How To Innovate Within A Legacy Brand

Eric Villency, who inherited his grandfather’s 83-year-old furniture company and transformed it into a full-service design firm, explains.

How To Innovate Within A Legacy Brand
the Delta Lounge, by Eric Villency Design [Photo: Keith Douglas]

Thirteen years ago, at just 26 years old, Eric Villency became the CEO of his grandfather’s eponymous furniture company, Maurice Villency.


Since then, he’s grown the outfit into a full-service design firm–Villency Design Group–creating, manufacturing, and delivering industrial and product design projects like SoulCycle bikes and dorm-room laptop safes, as well as indoor-outdoor spaces for the Ritz-Carlton Palm.

Here’s how he evolved an 83-year-old company into a modern creative force–and keeps iterating every day:

Eric VillencyPhoto: Billy Farrell,

Don’t Be Afraid To Make Change

In 2007, five years into his role at the helm of the company, Villency the younger made the decision to close all of the company’s retail stores and make the firm purely B2B, focusing on growing the company’s already established network of contract work.

“It was a pivotal decision, but it was the best decision we ever made because it really enabled us to focus on our company and executing for our clients. Once we made that decision, the consumer product part of our company really exploded,” Villency tells Fast Company.

Villency’s business now includes everything from cases for Rihanna’s fragrance to Peloton fitness bikes to interiors and branding.

Fire On All Cylinders

To deliver on his ever-expanding suite of services and products, Villency has to have a team of people with varied talents.


One of Villency’s first charges as CEO was to decide what he had to work with and how to use it. What turned out to be the most valuable legacy his grandfather left him was a thriving framework of manufacturing logistics and technicians.

“There’s a million great design firms out there. But what’s unusual about what we do is we also manufacture and create the products. It’s a total turn-key process, and that’s hard to find,” Villency says.

From the outset of a project, Villency is able to consult not only with his design team, but also with the in-house service technicians who will actually be fixing and installing the work. Of his 300 employees, only about 15 are focused on design full time.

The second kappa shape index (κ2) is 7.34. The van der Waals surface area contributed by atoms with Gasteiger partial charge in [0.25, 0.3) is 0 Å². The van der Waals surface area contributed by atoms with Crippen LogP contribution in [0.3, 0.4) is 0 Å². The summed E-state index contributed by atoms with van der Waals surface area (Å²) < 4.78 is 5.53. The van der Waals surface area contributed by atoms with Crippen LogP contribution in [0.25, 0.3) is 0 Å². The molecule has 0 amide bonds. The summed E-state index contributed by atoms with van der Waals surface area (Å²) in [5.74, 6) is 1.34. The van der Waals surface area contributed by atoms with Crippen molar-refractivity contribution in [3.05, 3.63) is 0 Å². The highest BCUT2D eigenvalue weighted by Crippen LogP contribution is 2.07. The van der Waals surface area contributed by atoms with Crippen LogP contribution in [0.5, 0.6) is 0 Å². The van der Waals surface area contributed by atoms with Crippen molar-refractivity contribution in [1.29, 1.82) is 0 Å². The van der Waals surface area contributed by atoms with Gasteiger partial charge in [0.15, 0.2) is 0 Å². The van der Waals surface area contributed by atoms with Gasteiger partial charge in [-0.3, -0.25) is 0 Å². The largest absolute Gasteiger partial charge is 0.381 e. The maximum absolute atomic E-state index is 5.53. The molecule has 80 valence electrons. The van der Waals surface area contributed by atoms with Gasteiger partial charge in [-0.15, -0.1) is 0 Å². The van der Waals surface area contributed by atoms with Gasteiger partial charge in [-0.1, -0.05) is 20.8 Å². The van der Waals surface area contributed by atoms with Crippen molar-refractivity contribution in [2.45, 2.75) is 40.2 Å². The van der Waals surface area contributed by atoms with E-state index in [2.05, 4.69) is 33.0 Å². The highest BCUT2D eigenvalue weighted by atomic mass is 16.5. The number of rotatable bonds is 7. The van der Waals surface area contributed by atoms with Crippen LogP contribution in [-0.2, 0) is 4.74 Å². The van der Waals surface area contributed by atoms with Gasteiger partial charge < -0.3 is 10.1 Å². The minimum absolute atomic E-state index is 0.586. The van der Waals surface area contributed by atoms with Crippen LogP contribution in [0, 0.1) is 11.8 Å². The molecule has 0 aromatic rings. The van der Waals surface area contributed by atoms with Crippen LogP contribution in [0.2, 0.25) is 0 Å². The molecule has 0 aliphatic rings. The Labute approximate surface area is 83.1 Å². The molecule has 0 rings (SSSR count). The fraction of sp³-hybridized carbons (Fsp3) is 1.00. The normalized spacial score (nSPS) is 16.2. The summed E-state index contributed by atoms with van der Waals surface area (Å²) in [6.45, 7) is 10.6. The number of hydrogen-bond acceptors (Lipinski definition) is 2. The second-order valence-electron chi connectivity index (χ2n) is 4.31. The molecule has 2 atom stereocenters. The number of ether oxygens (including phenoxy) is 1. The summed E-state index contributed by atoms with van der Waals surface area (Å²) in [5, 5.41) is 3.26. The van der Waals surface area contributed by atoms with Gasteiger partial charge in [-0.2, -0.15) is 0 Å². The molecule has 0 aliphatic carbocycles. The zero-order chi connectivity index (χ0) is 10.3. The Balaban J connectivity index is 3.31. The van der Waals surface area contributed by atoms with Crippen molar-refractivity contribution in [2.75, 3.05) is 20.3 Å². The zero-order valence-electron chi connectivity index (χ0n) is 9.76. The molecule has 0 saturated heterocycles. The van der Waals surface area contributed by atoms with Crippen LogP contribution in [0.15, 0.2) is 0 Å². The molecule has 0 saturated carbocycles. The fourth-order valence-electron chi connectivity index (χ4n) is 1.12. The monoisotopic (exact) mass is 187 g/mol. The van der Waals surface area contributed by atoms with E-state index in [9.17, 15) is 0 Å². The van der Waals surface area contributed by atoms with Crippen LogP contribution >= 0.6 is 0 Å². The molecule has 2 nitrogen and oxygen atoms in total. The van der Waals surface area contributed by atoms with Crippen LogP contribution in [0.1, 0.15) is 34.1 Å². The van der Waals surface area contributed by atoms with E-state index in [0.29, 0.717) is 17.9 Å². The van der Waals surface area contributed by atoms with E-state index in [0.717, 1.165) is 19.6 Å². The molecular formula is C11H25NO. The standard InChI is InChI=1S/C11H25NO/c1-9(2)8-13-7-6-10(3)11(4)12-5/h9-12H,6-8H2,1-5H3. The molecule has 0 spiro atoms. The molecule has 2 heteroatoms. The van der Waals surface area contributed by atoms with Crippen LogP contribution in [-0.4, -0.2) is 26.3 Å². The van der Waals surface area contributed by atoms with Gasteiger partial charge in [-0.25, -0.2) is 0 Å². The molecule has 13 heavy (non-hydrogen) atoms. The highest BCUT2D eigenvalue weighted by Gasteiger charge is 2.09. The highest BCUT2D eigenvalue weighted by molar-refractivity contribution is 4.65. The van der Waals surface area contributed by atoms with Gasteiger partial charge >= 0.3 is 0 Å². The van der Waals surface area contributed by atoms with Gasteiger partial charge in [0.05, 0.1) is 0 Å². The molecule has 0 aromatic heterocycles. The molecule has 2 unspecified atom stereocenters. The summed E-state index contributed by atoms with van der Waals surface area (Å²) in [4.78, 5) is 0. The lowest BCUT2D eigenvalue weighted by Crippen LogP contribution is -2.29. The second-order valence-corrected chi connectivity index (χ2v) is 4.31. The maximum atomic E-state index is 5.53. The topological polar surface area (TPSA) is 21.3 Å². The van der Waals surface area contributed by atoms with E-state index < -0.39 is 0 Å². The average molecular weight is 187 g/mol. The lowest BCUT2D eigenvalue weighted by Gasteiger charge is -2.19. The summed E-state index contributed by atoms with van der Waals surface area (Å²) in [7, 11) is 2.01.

“Their opinions are very important in the design process. They can say, ‘Hey, don’t use that spring, or don’t use that ball bearing because I’ve had real problems with it.’ It’s an unusual way of approaching design. It’s really about fabrication and production. And that informs everything we do,” Villency says of the nuts-and-bolts-focused members of his team. “Having those capabilities led us to projects that other people were either unable to do or unwilling to do. That’s how we got our niche.”

In Villency’s pivot, he didn’t let any of his grandfather’s legacy (read: employees) fall by the wayside, either. The CFO, head of engineering, and head of logistics have all worked for the company for more than 30 years.

That in-house diversification is also how Villency Design is able to control quality at every point of its business, from concept to manufacturing to installation.


“Good design isn’t just that it looks good. If you’re talking about people’s fitness equipment, if it looks great but falls apart after a week, that’s not good design. If you’re talking about a product design and a client wants to pay $50 and it comes out costing $500, that’s bad design,” Villency says. “One of the things that you can often find in product development is you can wait six months or a year of development time to get to a design, and now you have to figure out how to value engineer, and how are you going to make it practical, functional, and durable. Those for us are all equal parts of what we do. It’s not just about the design–though that’s very important. It’s the practicality of how we’re going to make it and how we’re going to take care of it.”

Not Every Song You Write Will Be A Hit

In addition to his staff, Villency relies on a roster of perma-lancers and freelancers, allowing the design company to expand and contract based on demand. Plus, they’re able to vary what they can offer clients creatively.

“One of the advantages of having so many freelancers and perma-lancers that we trust is that, just like for musicians, not every song they write is a hit song. Sometimes they’re not on,” Villency says. “Sometimes they create something really special and magical, and sometimes it just doesn’t hit. What does the client respond to?”

Understanding how creative people work–Villency’s paternal grandfather was an artist, and so is his mother–allows him to properly nurture and engage the creative personalities at his disposal.

“The nature of a creative person is sometimes, they could just be having an off week. Or they broke up with their boyfriend or girlfriend–whatever it is. We really understand the nature of a creative spirit and try to nurture them and let their talents come through and shine,” he says. “As a creative business and being involved in design, you fail every day. And a lot of business don’t have a lot of failure. I might work on something for six months, show it to a client, and they might say, ‘I don’t like it. What else do you have?’ Failure doesn’t always mean failure. It just means an idea didn’t necessarily resonate or connect. You have to keep plugging.”